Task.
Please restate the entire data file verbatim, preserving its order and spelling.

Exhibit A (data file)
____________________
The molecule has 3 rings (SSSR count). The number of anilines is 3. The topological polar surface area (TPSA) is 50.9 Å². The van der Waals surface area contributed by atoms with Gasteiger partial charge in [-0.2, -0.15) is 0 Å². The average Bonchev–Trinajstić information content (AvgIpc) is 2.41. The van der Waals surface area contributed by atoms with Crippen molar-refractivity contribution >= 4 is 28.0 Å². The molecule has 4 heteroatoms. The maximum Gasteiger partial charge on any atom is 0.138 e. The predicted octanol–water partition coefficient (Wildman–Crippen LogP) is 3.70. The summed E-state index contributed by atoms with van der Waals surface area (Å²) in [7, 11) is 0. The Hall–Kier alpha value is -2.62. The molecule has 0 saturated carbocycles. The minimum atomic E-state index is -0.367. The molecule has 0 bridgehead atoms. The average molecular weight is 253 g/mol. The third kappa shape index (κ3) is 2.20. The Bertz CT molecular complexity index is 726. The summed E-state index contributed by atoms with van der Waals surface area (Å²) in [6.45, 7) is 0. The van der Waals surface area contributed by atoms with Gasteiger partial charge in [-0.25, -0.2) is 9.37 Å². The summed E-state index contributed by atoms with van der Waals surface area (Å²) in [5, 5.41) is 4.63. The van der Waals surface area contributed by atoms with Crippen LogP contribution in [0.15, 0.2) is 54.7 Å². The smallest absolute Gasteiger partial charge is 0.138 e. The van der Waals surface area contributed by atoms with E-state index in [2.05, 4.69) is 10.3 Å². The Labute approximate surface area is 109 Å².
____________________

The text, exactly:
The molecule has 3 rings (SSSR count). The number of anilines is 3. The topological polar surface area (TPSA) is 50.9 Å². The van der Waals surface area contributed by atoms with Gasteiger partial charge in [-0.2, -0.15) is 0 Å². The average Bonchev–Trinajstić information content (AvgIpc) is 2.41. The van der Waals surface area contributed by atoms with Crippen molar-refractivity contribution >= 4 is 28.0 Å². The molecule has 4 heteroatoms. The maximum Gasteiger partial charge on any atom is 0.138 e. The predicted octanol–water partition coefficient (Wildman–Crippen LogP) is 3.70. The summed E-state index contributed by atoms with van der Waals surface area (Å²) in [7, 11) is 0. The Hall–Kier alpha value is -2.62. The molecule has 0 saturated carbocycles. The minimum atomic E-state index is -0.367. The molecule has 0 bridgehead atoms. The average molecular weight is 253 g/mol. The third kappa shape index (κ3) is 2.20. The Bertz CT molecular complexity index is 726. The summed E-state index contributed by atoms with van der Waals surface area (Å²) in [6.45, 7) is 0. The van der Waals surface area contributed by atoms with Gasteiger partial charge in [-0.25, -0.2) is 9.37 Å². The summed E-state index contributed by atoms with van der Waals surface area (Å²) in [5, 5.41) is 4.63. The van der Waals surface area contributed by atoms with Crippen LogP contribution in [0.15, 0.2) is 54.7 Å². The smallest absolute Gasteiger partial charge is 0.138 e. The van der Waals surface area contributed by atoms with E-state index in [2.05, 4.69) is 10.3 Å². The Labute approximate surface area is 109 Å².